Martin Ringlein never Netflix shared his password with everyone. So she was shocked to find out that strangers were using her account to watch movies and TV shows.

One of them was the person who bought his goods


said Mr. Ringlein about a year ago. Others were guests


Asheville, NC where he stayed weeks ago. Mr. Ringline had looked


in his car and on Airbnb, but he hadn’t logged out — and apparently strangers took advantage of that stupidity to delete his account.

“This is ridiculous,” Mr. Ringline, a Brooklyn venture capital investor, recalled thinking when he found out. “They were just watching the whole time.”

Netflix estimates that in addition to its 230 million paying subscribers, about 100 million people watch the service using someone else’s account. The streaming giant has largely given up on password sharing, but plans to start hacking soonbecause subscriber growth has slowed.

Getting subscribers to download moochers from their accounts is one way to cut the lowest hanging fruit. Netflix is ​​hoping that some of the people who were fired will sign up for their own accounts.

The company recently launched a tool that allows users to see where and when an account is accessed. The results can be as surprising as a plot twist in a Netflix series.

A stranger watched the show “CoComelon” on Martin Ringley’s Netflix account.


Netflix/Associated Press

Mr. Ringlein said that when he opened his new dashboard, he discovered that other people were using his account. She used her account to disconnect from her old Tesla and Airbnb, shows and movies her users said she would never watch, including the Lindsay Lohan Netflix movie “Falling for Christmas” and an episode of “CoComelon.” popular children’s show.

Luke Stronach, a 25-year-old charity worker in Glasgow, knew something was off when Netflix recommended a show about sex based on his viewing habits, despite saying he mainly watches shows like The Crown and It’s always sunny in Philadelphia.”

He checked his browsing history and found that someone had used his account to watch the movie How to Build a Sex Room.

He also noticed that his account name had been changed to “Flat 13A”. He thinks the new residents of the Strathclyde University hostel where he once lived and watched Netflix on the shared TV have come with a new name.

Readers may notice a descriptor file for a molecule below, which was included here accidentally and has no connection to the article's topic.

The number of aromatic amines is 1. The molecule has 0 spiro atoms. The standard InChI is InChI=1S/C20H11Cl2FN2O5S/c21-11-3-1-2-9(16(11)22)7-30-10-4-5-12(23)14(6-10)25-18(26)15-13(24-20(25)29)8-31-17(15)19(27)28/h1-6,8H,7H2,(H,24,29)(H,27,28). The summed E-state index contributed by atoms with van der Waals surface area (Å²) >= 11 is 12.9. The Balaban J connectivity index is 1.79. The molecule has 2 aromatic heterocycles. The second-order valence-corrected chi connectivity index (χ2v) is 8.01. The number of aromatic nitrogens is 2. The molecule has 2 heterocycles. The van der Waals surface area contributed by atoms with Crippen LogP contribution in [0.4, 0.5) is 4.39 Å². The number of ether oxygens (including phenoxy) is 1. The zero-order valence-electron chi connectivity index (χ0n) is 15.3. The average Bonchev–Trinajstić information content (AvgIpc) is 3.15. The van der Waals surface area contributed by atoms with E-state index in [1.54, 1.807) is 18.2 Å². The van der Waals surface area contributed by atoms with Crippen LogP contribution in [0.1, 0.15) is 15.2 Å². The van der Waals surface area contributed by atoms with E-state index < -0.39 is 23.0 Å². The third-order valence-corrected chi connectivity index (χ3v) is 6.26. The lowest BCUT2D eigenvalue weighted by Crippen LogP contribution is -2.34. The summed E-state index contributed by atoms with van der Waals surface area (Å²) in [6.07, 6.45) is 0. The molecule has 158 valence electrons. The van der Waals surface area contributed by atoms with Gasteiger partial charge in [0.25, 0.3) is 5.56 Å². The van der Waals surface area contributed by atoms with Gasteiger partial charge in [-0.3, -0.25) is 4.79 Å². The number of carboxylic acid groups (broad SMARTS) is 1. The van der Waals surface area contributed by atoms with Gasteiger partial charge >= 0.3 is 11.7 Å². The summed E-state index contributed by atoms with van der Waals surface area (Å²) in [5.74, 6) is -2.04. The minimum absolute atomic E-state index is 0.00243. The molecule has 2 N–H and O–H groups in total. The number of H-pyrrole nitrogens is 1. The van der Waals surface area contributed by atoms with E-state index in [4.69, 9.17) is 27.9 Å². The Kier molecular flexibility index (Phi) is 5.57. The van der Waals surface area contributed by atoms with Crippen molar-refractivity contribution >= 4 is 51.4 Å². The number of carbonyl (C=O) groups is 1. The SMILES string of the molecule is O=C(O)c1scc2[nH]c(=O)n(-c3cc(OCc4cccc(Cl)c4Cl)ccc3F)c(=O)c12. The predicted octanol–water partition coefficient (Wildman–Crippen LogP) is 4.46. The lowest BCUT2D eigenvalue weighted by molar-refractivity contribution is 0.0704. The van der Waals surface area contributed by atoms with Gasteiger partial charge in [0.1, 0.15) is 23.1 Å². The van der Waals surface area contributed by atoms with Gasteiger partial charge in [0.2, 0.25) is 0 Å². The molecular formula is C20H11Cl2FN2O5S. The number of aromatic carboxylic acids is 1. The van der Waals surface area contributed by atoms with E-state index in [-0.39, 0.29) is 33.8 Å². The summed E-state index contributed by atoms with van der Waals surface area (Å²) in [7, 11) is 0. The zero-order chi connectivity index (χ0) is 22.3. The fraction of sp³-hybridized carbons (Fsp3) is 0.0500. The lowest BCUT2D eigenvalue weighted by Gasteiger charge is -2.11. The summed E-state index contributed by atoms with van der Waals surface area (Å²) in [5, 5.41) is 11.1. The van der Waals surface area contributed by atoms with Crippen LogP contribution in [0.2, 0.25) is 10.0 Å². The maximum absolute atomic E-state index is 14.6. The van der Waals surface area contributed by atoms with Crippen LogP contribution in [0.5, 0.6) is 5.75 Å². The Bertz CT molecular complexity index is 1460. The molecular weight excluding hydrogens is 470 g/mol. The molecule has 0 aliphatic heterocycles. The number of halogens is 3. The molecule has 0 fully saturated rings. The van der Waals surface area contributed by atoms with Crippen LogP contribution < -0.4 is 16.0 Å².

“Now I know it was pretty funny,” Mr. Stronach said. He changed his account name and changed his password.

Luke Stronach said above that he was watching ‘It’s Always Sunny in Philadelphia’ but a stranger was watching ‘How to Build a Sex Room’.


FX Networks/Everett Collection

In the coming weeks, Netflix will expand its pruning efforts and start forcing users who share their accounts with people outside their household to pay a little extra to keep doing so. Pricing is not yet detailed, and other restrictions on the total number of additional users allowed and their locations may be in the works. Only people living under the same roof as the account holder are safe.

Late last year, Netflix introduced a feature that allowed people to transfer a specific user’s profile, including their viewing history and watchlist, to a new account.

“Our job is to give them a little nudge and create features that make it easy and simple to switch to their account,” Netflix CEO Greg Peters said. The company said the new features give subscribers more control over their accounts.

The changes threaten to break many users’ password-sharing agreements between friends and family who don’t live together.

Estefany Dominguez, 23, of the Bronx, pays for Netflix and Hulu, while her sister pays for HBO Max. They share HBO Max with Ms. Dominguez’s boyfriend, who lets them both use his


+ account.

She said she would think hard about whether to pay more to continue sharing Netflix with her sister. “She’s a college student,” he said of his sister. “I’m inclined to say you deserve some fun.”

27-year-old Las Vegas resident Mitchell Condie watches Netflix using his sister’s account, which gives him access to her HBO Max account. Both share these accounts with their parents, who in turn pay for Hulu for the whole family.

The deal works smoothly, Mr. Condie said, because family members of the pact, who live in Utah, agreed years ago that everyone would pay the premium level of the respective streaming services so everyone could watch at the same time seamlessly.

Mr. Ringlein said Lindsay Lohan would never watch the Netflix movie “Falling for Christmas,” but a stranger looked into her account.


The Netflix/Everett Collection

Some subscribers can’t wait for the threats to start.

George Angel, 32, who lives in London, shared his Netflix account years ago with several friends and his father, who then shared it with Mr. Angel’s brother. He said he can’t watch Netflix as often now because so many people are already doing it. When she recently checked a new Netflix tool that shows where and when she’s logged in to her account, she noticed six devices logged in outside of hers.

“No wonder we can’t look,” he said.

Mr. Anghel said he recently turned down another friend who wanted Netflix credentials, but didn’t want to drive away family members and close friends who already use them.

“Somebody has to come and say no,” Mr. Angle said. “I think Netflix should say that because I’m paying them.”

write to Sarah Krouse at

Copyright ©2022 Dow Jones & Company, Inc. All rights reserved. 87990cbe856818d5eddac44c7b1cdeb8

Leave a Reply

Your email address will not be published. Required fields are marked *